Thursday, November 8, 2012

A Riverine Diversion

One of the enduring public entertainments in Brisbane was the regatta which took place on the river that dominated the layout of the settlement as it does the city today.

Given the importance of river travel and transportation to the colony, there was no shortage of skilled competitors.

One such carnival was held in midsummer 1847 and was given a favourable report in the local press.


This Regatta took place on Saturday last, and turned out a very sporting affair. The aquatic amateurs and the inhabitants of Brisbane generally appeared to take great interest in the day's proceedings. The settlement never looked gayer, and the banks of the river were crowded with spectators.

Regatta on the Brisbane River with Steamer in the Background

The weather was exceedingly favourable for the boat races. The Experiment steamer moored in the middle of the stream, and gaily decorated with flags, served as the flag-ship on the occasion. On board this vessel a numerous party, including those who had the superintendence of the day's proceedings, assembled to witness the sports.

Music, too, was not wanting to animate the scene.[1]

The races were organised into various classes of human powered small craft, depending on the number of rowers. There was a whale-boat match featuring five man crews, and subsequent races featuring four and two man teams. The final event was the single rower skulls.

Each boat was given a jaunty name by the owners such as Dundee Lass, All Round My Hat, Lilly, Gulpin, Kipper, Rover, and Spring-heel'd Jack.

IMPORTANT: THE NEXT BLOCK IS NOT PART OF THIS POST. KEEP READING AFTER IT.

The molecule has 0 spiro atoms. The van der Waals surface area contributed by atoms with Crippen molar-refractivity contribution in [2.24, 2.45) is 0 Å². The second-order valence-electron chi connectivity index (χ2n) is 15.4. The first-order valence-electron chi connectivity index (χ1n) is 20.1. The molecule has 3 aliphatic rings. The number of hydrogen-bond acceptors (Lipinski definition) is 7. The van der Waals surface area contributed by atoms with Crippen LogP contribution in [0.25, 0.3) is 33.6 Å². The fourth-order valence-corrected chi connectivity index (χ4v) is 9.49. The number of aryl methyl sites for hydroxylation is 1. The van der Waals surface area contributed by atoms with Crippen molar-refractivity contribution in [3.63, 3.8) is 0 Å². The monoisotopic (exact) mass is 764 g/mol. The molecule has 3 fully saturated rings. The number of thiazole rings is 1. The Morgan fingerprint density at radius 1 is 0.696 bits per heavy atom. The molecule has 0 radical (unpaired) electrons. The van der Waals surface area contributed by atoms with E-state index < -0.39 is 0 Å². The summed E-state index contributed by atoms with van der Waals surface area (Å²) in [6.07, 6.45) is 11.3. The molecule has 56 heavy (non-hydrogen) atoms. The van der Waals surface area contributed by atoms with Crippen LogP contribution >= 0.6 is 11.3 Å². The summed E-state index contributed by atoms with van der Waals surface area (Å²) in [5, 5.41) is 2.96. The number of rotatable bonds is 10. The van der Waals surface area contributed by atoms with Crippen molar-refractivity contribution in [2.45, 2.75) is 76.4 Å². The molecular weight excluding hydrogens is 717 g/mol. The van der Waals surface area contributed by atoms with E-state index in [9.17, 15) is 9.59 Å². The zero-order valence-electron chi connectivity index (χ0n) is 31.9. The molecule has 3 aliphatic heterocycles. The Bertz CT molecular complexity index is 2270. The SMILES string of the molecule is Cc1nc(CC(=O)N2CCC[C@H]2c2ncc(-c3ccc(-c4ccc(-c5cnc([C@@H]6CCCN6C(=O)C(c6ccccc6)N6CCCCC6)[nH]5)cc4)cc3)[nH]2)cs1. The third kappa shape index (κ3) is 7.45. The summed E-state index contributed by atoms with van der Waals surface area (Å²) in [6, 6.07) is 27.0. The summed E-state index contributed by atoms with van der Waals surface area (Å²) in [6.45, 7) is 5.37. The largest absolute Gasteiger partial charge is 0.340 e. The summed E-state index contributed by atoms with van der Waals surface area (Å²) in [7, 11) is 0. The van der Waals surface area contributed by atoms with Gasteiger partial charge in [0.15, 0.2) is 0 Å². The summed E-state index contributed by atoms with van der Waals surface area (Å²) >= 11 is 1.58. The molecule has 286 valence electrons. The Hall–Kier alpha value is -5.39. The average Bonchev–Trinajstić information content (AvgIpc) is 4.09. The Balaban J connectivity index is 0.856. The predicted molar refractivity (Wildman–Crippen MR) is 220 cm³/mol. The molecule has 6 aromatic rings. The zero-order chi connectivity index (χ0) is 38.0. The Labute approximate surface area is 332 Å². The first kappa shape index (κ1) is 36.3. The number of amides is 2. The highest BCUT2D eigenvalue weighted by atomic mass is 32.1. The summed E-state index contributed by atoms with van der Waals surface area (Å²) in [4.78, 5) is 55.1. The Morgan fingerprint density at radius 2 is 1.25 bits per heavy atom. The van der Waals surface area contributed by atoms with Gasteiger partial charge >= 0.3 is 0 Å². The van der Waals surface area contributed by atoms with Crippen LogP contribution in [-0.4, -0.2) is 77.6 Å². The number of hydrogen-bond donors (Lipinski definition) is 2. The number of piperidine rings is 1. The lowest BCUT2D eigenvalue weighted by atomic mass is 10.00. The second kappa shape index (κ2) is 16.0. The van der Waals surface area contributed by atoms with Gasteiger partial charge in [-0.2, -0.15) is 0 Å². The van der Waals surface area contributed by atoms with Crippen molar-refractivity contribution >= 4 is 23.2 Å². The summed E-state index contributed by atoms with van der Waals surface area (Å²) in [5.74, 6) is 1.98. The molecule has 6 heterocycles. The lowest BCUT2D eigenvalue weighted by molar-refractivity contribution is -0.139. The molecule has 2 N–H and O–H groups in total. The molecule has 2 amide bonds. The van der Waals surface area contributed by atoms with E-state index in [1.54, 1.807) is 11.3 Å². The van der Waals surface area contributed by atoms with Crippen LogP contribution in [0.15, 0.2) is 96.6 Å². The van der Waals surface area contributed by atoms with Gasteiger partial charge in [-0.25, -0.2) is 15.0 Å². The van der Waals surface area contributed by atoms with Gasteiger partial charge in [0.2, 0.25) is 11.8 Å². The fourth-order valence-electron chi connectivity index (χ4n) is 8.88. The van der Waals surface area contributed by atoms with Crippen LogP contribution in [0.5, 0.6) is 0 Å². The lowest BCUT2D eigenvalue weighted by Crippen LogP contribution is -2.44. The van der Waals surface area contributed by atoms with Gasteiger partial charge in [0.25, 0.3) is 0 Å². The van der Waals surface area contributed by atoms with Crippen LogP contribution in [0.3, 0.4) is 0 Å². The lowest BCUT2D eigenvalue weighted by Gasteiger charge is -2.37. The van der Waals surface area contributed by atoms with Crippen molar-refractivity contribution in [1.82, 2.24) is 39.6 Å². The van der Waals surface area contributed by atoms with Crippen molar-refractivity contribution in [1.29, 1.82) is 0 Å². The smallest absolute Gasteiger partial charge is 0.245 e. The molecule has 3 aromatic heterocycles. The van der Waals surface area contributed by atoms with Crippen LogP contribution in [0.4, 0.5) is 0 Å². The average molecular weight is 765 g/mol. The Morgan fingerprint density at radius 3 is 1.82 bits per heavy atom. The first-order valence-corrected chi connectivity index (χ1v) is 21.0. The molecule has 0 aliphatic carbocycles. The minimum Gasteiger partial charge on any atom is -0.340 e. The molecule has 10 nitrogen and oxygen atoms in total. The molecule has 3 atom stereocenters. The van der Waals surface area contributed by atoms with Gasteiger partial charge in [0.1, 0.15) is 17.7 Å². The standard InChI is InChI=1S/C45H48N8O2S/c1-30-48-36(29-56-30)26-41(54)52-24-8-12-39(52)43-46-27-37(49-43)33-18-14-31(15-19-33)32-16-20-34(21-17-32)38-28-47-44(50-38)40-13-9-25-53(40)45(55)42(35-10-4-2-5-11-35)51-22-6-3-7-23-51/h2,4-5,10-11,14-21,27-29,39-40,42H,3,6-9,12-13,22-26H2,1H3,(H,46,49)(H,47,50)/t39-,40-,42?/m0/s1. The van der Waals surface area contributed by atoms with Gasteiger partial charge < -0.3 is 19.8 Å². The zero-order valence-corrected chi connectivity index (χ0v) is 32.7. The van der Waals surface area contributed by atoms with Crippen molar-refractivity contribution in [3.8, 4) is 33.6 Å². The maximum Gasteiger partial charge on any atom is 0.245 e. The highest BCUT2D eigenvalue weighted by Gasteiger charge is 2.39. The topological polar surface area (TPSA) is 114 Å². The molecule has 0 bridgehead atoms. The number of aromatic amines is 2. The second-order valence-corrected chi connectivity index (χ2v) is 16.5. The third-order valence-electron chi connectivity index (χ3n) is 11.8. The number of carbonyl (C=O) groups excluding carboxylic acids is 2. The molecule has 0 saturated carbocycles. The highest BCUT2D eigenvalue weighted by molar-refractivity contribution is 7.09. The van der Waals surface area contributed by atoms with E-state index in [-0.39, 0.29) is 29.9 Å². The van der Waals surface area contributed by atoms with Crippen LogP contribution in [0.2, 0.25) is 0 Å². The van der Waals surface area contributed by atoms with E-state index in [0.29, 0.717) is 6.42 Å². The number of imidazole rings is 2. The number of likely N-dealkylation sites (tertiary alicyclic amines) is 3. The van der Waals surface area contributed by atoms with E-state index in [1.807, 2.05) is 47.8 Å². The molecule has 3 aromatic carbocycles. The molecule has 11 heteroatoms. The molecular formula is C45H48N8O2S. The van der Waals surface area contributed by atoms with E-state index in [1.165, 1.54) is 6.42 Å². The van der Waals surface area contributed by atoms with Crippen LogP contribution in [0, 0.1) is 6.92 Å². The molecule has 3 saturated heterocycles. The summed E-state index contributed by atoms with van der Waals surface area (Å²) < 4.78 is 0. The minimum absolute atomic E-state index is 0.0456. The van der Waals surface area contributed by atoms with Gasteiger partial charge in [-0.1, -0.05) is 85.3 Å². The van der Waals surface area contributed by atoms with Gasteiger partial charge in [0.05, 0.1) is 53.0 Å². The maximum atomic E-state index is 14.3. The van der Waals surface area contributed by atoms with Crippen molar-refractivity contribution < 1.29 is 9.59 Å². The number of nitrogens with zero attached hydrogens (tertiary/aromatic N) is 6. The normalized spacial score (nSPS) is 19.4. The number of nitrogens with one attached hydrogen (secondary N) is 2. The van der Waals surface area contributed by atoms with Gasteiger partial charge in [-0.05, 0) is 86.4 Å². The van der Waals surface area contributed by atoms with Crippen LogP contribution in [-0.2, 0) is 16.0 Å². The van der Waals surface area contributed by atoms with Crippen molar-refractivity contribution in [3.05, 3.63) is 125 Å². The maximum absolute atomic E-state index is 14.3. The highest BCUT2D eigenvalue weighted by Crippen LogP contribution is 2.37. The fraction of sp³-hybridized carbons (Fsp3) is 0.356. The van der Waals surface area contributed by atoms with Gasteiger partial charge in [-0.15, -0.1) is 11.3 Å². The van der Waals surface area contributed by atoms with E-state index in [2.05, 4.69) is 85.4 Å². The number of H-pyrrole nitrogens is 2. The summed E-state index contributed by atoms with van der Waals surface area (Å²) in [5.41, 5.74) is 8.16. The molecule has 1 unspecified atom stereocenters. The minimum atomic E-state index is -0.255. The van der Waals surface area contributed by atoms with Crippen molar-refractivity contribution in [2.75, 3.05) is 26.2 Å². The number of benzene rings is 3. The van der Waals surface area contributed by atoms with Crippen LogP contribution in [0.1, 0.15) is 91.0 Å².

By all accounts it was a successful meet enjoyed by all, except for an officious constabulary. This resulted in the summons of a prominent businessman and publican Robert Dix, to appear before Bench to answer a charge of selling beer without a licence on regatta day.

ALLEGED BREACH OF THE LICENSING ACT, At the Police Office, on Thursday, Mr. Robert Dix, of the Sovereign Hotel, appeared before the Bench, to answer an information filed against him by the Chief Constable for selling ale, without having obtained the permission of the Magistrates, on board the Experiment steamer, on Saturday last, during the Regatta.[2]

The Sovereign Hotel, Elizabeth Street, Brisbane 1869

If the Chief Constable thought he had a watertight case, he was to be publicly ridiculed before a large gallery. He was given short shrift by the magistrate who intimated that he was a self interested killjoy, who dared to impugn the honour of a prominent resident of the town.

The office was very much crowded, and the greatest interest was taken in the proceedings. The Chief Constable having called his witnesses, and the evidence having been taken, the Bench decided that he had failed to prove his case, and dismissed it accordingly, to the infinite delight of all present, with the exception of the informer himself, who appeared quite chap-fallen[3] at the result of his impertinent and ill judged attempt to annoy a respectable man, with the view of putting money into his own pocket.[4]

Rowing Regatta on the Brisbane River

The Editor of The Moreton Bay Courier had the last word summing up the feelings of those who had a pleasant day at the regatta.

It is really too bad that people cannot be allowed to meet together for the purpose of harmless amusement, without their being afterwards sued for fines and penalties, at the instance of jacks[5] in office.

A more absurd charge of sly-grog selling, judging from the evidence produced in Court, we never before heard, and we hope that we shall not hear the like again.[6]

 © K. C. Sbeghen, 2012.

[1] The Moreton Bay Courier Saturday 2 January 1847
[2] The Moreton Bay Courier Saturday 2 January 1847
[3] Dejected, dispirited; crest-fallen. OED
[4] The Moreton Bay Courier Saturday 2 January 1847
[5] Unknown or unspecified men. OED
[6] The Moreton Bay Courier Saturday 2 January 1847

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